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#95759 - 10/04/05 04:18 AM Transformer secondaries...again
Redsy Offline
Member

Registered: 03/28/01
Posts: 2138
Loc: Bucks County PA
OK,

We know that Table 450.3(B) indicates that primary OCPDs alone, are adequate to protect the transformer. However, you always have secondary conductors.
We also know that 240.21(C) also permits primary OCPDs alone, to protect secondary conductors under certain conditions.
The question is, are we talking about 2 different issues (xfmr secondary protection vs. secondary conductor protection)?
I believe that Table 450.3(B) values for primary only protection are actually used only if & when you are taking advantage of the 4 exceptions in 240.21(C).
Otherwise, secondary protection is always required.
Anyone else?

[This message has been edited by Redsy (edited 10-04-2005).]

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#95760 - 10/04/05 04:25 AM Re: Transformer secondaries...again
resqcapt19 Offline
Member

Registered: 11/10/00
Posts: 2209
Loc: IL
The rules in 450 have nothing to do with the rules in 240. 450 covers the transformer and only the transformer. 240 applies to the conductors and not to the transformer.
Don
_________________________
Don(resqcapt19)

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#95761 - 10/04/05 04:58 AM Re: Transformer secondaries...again
Redsy Offline
Member

Registered: 03/28/01
Posts: 2138
Loc: Bucks County PA
That's the source of my confusion, Don.
Under what conditions would you be protecting the transformer secondary, but not the conductors?

What application would you need to refer to Table 450.3(B) and not 240.21(C)?

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#95762 - 10/04/05 06:06 AM Re: Transformer secondaries...again
JBD Offline
Member

Registered: 07/12/01
Posts: 599
Loc: WI, USA
(1) Start with primary protection only, 450.3(B).

(2) Then use 240.21 for the secondary conductors.

(3) Now go back and look at 450.3 and see if the OCPD chosen using 240.21 will allow (but not force) you to change the transformer primary device.

Don't forget that a main device in a panelboard can also be used to meet the 240.21 reuirements.

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#95763 - 10/04/05 06:36 PM Re: Transformer secondaries...again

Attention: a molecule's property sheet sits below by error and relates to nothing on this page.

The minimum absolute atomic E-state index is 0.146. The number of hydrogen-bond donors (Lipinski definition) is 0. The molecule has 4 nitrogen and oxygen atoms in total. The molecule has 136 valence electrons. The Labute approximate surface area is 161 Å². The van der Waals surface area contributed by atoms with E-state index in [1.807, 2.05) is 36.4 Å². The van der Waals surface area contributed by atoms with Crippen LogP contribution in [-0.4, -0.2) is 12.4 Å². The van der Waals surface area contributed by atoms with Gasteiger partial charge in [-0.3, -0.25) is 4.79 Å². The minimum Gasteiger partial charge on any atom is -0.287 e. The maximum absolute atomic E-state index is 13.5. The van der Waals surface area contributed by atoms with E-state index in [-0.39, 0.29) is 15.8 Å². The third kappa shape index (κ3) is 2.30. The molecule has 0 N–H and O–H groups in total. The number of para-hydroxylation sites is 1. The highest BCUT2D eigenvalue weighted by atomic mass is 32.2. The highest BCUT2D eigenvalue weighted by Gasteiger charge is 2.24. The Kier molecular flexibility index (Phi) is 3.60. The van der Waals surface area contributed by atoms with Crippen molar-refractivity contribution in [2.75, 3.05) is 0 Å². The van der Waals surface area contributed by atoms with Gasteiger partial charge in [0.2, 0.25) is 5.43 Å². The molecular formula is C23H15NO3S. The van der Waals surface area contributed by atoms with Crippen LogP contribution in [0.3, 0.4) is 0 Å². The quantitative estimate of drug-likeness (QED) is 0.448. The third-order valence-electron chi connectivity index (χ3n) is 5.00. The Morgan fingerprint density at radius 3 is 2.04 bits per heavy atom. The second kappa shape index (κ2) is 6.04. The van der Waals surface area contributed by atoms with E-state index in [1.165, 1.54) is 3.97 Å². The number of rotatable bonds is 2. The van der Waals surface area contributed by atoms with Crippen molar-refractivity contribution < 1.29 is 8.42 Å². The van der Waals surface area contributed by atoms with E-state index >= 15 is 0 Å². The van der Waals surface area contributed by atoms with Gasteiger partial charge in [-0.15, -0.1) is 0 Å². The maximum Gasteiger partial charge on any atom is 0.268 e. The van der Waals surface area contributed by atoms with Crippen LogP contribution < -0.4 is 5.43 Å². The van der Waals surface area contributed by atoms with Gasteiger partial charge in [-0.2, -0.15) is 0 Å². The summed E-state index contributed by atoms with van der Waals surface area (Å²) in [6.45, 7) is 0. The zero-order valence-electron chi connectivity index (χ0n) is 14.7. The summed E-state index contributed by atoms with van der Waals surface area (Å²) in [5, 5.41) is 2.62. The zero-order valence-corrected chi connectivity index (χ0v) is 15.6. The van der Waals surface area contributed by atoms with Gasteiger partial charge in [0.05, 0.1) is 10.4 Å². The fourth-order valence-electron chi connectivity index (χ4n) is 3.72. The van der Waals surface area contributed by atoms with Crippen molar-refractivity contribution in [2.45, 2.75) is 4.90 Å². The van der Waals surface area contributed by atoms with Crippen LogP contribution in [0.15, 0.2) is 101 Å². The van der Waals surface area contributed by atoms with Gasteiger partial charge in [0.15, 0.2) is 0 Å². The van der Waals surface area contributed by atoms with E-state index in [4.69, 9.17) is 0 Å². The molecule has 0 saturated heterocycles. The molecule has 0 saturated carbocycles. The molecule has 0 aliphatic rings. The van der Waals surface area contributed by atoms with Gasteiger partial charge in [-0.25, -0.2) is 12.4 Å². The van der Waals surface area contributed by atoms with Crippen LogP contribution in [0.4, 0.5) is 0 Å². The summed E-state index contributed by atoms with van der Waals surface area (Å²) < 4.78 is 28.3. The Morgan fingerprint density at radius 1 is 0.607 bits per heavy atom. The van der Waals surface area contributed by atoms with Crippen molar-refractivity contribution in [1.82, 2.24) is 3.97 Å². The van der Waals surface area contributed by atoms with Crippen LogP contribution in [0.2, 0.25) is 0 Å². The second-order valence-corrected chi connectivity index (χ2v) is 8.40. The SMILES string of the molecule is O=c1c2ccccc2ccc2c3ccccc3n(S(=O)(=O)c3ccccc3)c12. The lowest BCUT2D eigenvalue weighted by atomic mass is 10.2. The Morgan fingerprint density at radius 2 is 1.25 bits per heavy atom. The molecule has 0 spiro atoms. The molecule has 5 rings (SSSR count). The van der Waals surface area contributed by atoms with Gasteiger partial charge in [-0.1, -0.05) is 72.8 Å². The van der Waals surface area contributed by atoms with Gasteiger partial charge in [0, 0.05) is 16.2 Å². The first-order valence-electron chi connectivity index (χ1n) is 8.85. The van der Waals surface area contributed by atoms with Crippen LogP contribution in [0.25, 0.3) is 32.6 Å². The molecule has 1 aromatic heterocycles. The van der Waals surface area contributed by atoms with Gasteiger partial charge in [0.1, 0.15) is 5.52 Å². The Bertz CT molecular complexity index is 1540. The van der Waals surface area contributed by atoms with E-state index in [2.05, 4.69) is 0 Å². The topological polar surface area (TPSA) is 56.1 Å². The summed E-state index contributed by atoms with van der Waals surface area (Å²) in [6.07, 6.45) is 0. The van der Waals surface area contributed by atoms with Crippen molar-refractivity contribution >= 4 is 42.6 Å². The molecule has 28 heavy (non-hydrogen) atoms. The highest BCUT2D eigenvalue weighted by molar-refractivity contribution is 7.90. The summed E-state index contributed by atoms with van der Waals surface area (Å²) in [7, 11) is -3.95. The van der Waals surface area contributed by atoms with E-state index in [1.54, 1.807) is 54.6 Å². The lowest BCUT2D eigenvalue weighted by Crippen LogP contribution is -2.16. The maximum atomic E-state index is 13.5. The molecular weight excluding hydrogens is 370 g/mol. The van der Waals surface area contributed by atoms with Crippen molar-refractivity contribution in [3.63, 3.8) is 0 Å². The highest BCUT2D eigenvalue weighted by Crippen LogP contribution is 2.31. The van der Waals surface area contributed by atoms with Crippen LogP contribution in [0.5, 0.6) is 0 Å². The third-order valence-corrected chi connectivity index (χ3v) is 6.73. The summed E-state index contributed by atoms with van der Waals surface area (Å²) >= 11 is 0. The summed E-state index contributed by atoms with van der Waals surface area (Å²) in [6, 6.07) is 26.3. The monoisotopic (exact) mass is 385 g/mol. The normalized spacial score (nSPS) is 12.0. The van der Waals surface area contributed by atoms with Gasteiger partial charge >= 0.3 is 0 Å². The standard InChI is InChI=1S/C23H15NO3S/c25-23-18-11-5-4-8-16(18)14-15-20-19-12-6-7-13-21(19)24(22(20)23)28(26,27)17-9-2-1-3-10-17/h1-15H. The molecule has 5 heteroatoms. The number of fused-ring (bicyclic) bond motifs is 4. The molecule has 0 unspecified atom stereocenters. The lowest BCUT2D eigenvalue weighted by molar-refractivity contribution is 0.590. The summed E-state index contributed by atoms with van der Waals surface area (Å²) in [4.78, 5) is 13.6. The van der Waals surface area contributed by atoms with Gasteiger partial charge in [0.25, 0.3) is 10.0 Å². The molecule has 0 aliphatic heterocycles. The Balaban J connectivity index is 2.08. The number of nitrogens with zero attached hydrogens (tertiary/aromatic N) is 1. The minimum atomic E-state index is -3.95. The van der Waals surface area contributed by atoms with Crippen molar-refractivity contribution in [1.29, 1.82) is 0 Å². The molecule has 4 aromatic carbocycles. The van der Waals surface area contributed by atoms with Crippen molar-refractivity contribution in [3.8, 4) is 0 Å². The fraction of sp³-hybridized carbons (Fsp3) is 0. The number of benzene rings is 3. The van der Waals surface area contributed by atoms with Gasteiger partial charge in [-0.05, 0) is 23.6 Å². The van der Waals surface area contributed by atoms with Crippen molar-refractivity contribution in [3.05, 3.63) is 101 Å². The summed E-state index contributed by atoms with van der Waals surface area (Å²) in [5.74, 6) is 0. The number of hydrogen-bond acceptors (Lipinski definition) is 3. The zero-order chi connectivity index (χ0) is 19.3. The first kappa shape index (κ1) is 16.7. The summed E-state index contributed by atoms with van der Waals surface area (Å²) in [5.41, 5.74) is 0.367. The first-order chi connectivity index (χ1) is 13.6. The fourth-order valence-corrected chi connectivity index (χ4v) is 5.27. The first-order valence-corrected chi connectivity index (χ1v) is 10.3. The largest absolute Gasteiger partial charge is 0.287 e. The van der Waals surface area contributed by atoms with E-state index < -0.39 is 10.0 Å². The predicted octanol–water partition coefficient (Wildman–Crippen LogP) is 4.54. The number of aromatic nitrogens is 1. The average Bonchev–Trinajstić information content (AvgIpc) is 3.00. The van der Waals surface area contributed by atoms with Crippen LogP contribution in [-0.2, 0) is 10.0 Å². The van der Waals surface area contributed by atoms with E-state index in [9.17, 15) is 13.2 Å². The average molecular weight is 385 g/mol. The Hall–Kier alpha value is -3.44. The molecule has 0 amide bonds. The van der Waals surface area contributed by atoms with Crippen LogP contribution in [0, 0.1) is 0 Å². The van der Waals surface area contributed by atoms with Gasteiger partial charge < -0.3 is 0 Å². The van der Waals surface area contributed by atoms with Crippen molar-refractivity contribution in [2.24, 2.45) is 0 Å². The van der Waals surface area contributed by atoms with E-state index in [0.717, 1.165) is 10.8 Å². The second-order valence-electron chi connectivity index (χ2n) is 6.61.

Dave T Offline
Member

Registered: 01/22/05
Posts: 157
Loc: Waukesha, WI, USA
I have always looked at it this way:
When the transformer is sized for the load as well as the secondary conductors size correctly and secondary protection is properly sized to protect the conductors then the transformer is protected from overload.
Should you size the pri. OCPD to also protect the transformer from overload it is redundant OL protection. If the pri. OCPD is viewed as short circuit protection because the transformer already has OL protection then the pri. OCPD is viewed as taking the transformers off line should the transformer short circuit internally and fail.
I believe that we agree that transformer overload protection of a delta-delta transformer can be done from the primary only as the secondary doesn't have a neutral. Currents seen at the secondary are seen proportionately on the primary.
But with a Delta-wye that has a neutral the L-L currents seen on the primary don't necessarily reflect those L-N currents on the secondary so a pri. only OCPD can not adequately protect the transformer from OL.
And, as such, pri. and sec. OCPD are provided and one could opt for the 250% pri. OCPD but you must pay attention to that 25' tap rule.
In summary the sec. OCPD protects the transformer from OL and the pri. OCPD protects the distribution system from a transformer failure.
Dave T

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#95764 - 10/05/05 04:05 AM Re: Transformer secondaries...again
Redsy Offline
Member

Registered: 03/28/01
Posts: 2138
Loc: Bucks County PA
Thanks for the input, guys.

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